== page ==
They also implemented various rural marketing tactics such as having pop-up stores and hoardings at over 47,000 haats (weekly markets) and 25,000 melas (village fairs). They effectively used wall paintings as a medium of communication.
By 2003, Coke's rural penetration increased from 9% to 25%, and sales in rural India increased by 37%.
Coke not only opened happiness for millions of rural customers by giving them an affordable alternative, but also for its shareholders.
At a share of 26%, agriculture remains India's biggest GDP contributor. However, this industry has to grapple with some serious issues which can leave the farmers helpless. Lack of training, under cutting by middle-men, no source to access weather data etc. all go against the farmers. ITC, one of India's largest FMCG brands and also a huge dependent on India's agri industry, recognized this and came up with a solution.
They created e-Choupals (choupal means a village meeting place), which were internet kiosks operated by a sanchalak (operator / facilitator) who was an ITC agent. By visiting these kiosks, farmers could access all kinds of data ranging from update on Government schemes, latest crop prices in the market, soil condition to weather data. But that was not all! These farmers could actually sell their produce directly via ITC created hubs instead of selling them to middle men who often pay peanuts to these farmers and end up selling for huge margins in the market-place.
The e-Choupal initiative has benefitted both ITC and the farmers tremendously. It has been running in over 40,000 villages, with 4 million farmer participants. For a company that depends so heavily on agricultural inputs for its range of products (including food), ITC is able to firstly improve the quality of produce by providing farmers with the right kind of insights, inputs, and support.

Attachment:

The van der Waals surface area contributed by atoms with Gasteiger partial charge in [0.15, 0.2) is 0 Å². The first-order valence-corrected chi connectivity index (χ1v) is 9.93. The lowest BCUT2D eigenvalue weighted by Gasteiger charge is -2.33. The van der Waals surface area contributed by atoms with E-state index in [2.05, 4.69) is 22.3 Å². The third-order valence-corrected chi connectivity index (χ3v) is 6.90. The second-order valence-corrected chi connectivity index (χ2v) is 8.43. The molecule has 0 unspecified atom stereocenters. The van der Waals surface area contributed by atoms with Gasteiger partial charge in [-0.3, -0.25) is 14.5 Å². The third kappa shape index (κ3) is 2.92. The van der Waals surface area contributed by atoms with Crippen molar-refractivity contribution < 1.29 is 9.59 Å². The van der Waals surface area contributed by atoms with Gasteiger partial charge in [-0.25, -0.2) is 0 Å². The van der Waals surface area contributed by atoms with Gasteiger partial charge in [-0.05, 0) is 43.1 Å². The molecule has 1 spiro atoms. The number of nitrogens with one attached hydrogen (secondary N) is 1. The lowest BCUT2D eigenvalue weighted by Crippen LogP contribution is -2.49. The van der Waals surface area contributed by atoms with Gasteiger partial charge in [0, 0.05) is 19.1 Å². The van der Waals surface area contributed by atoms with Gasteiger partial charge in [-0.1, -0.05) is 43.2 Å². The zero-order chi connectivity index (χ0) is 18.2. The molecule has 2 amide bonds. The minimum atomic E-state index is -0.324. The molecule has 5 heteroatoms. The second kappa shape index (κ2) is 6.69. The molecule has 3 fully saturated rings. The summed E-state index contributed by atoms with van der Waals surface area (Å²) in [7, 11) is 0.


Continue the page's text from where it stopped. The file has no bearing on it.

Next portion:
Secondly, it is able to procure the produce directly from the farmers instead of middlemen, thereby creating huge cost savings. This is a win-win situation for both the farmers as well as ITC. The farmers are able to realize a higher price for their output whereas ITC is able to get it at a more reasonable price. In the coming future, ITC intends to expand this program to 70,000 villages, and will upgrade its infrastructure to start providing AI based insights such as monitoring crop health through imaging, early disease recognition through predictive analytics etc.
HUL's Project Shakti Amma
Just like ITC's e-Choupal, HUL's Project Shakti Amma falls in the realm of social rural marketing. While the underlying reason was to gain access to a greater rural Indian market share, it also aimed at empowering women in the process. The concept of Shakti Amma is simple - to identify women in villages who can be turned into micro-entrepreneurs through training and channel HUL's sales through them.
These women, known as Shakti Ammas (Shakti stands for strength or in this case, empowerment, and Amma is a respectful term for an older lady in South India) are trained about HUL's offerings, coached on soft skills, and then asked to put in a minimum investment of Rs. 20,000 (~USD 300,) following which they receive HUL's goods worth the same amount. These ladies then either go door-to-door or setup a temporary shop inside their homes where they invite women from within the village to come and have a look. HUL provides a 10% commission on each sale.
Thankfully for HUL, they had recognized long ago that they can't market the same SKUs to rural audience as they do to their urban counterparts. They came up with much smaller and more affordable SKUs.